According to Frater’s follow-up report obtained Wednesday, in a meeting with his office’s executives on May 2, Spitzer said he had a copy of Frater’s confidential report and that he was under the impression it would be released on May 7.
The supervisor of one of LoGalbo’s accusers checked with an administrator in the office to determine if he had any responsibility to tell the employee, Frater wrote. The administrator said the supervisor should tell the employee.
The woman asked if she would get a copy of the investigative report and was growing more anxious as the release approached, Frater wrote. When Spitzer issued his statement on May 7, the employee was “shaking,” the woman’s supervisor told Frater.
“Because the OCDA supervisor was concerned about the employee, the OCDA supervisor tried calling Mr. Spitzer, who did not pick up the call,” Frater wrote.
The supervisor went to Edds and said the female prosecutor wanted to see the report, Frater said. Edds said she had a copy and when the supervisor asked for it she said, “OK, let me see what I can do,” Frater said. About 15 to 20 minutes later, Edds emailed the report to all of the employees in the office, Frater said.
“The OCDA supervisor said that when he or she saw the employee, that person was ‘absolutely shaken up by this … physically shaken up by this … because it went out office-wide to everybody before (the person) as a victim had an opportunity to read it,'” Frater wrote.
Frater interviewed seven accusers involved in the initial review who expressed shock at the report’s internal release. One of the accusers said the report was written in a way that could easily identify all of the involved prosecutors to their co-workers.
One of the accusers said the news reports generated by the county’s release of the report in response to public record requests, meanwhile, were written in a way that did not identify them.
“None of them (media stories) named any of us or came close to giving the amount of information that the report gave,” one of the accusers told Frater.
The accusers said they felt the investigation would keep their identities confidential. One of the accusers said they felt the release of the report “has had a chilling effect on others who might file complaints with the DA’s office,” Frater said.
Some of the accusers said they cried when the report was released via mass email and continued to battle anxiety, Frater said.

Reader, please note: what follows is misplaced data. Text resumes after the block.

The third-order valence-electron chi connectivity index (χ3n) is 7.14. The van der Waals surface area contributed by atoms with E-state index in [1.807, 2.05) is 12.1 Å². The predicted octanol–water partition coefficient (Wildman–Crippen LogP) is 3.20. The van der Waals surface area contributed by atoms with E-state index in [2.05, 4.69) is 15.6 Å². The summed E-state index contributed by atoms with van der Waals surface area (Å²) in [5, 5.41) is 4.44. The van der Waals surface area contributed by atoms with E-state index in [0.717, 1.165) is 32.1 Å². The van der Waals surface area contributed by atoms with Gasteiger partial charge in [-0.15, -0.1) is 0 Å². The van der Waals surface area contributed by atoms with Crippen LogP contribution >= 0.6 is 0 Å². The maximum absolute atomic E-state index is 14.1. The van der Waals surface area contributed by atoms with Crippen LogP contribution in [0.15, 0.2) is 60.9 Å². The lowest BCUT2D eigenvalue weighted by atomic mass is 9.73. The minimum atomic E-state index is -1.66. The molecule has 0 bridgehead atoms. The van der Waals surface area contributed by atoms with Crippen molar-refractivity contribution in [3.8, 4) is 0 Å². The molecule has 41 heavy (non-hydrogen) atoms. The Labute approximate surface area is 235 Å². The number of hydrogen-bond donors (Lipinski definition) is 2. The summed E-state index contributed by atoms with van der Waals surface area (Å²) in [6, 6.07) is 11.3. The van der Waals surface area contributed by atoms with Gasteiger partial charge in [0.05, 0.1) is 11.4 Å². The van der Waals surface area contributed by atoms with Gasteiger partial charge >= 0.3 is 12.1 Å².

A woman who has alleged Spitzer called her a “liar” and wanted her disciplined said she has lost her appetite, lost weight and had to be “forced to eat, and lost sleep,” Frater said. That prosecutor said she has heard that judges have read the report and commented on it, Frater said.
She said she is “extremely fearful of making mistakes at work because it could lead to termination,” so she finds herself doing “quadruple” checks on her work, Frater said.
The woman said she does not believe she could “leave this office even if I wanted to because who would hire me if I wanted to go to another DA’s office knowing all this about me and knowing the situation that I’m in, and the fact that the elected DA literally gave an interview to … a news reporter about how I’m a liar and quoting something regarding my probationary status that was … actually supposed to be kept confidential,” according to Frater.
Spitzer told a reporter his allegation of untruthfulness related to something outside of the LoGalbo investigation, Frater said.
Frater said county officials could have alerted the accusers that they had the right to file a “reverse” public records act request to block the dissemination of the report to the media, but they were not obligated to do so. Otherwise, county officials were correct in their legal analysis that the report should be released to the media, Frater determined.
Frater said she could make no finding on whether the internal release of the report was retaliation, saying the evidence was “inconclusive.”
She wrote, however, that emailing the report to all of the employees in the office allowed for it to be forwarded to defense attorneys and judges and others to expose the accusers to “gawking and humiliation, and had the effect of gratuitous sabotage or undermining of those attorneys’ work performance.”
Spitzer was under no obligation to send the entire investigative document to all of his employees, and the county’s honoring of the public records act requests by the media did nothing to affect Spitzer’s obligations, Frater wrote in her report.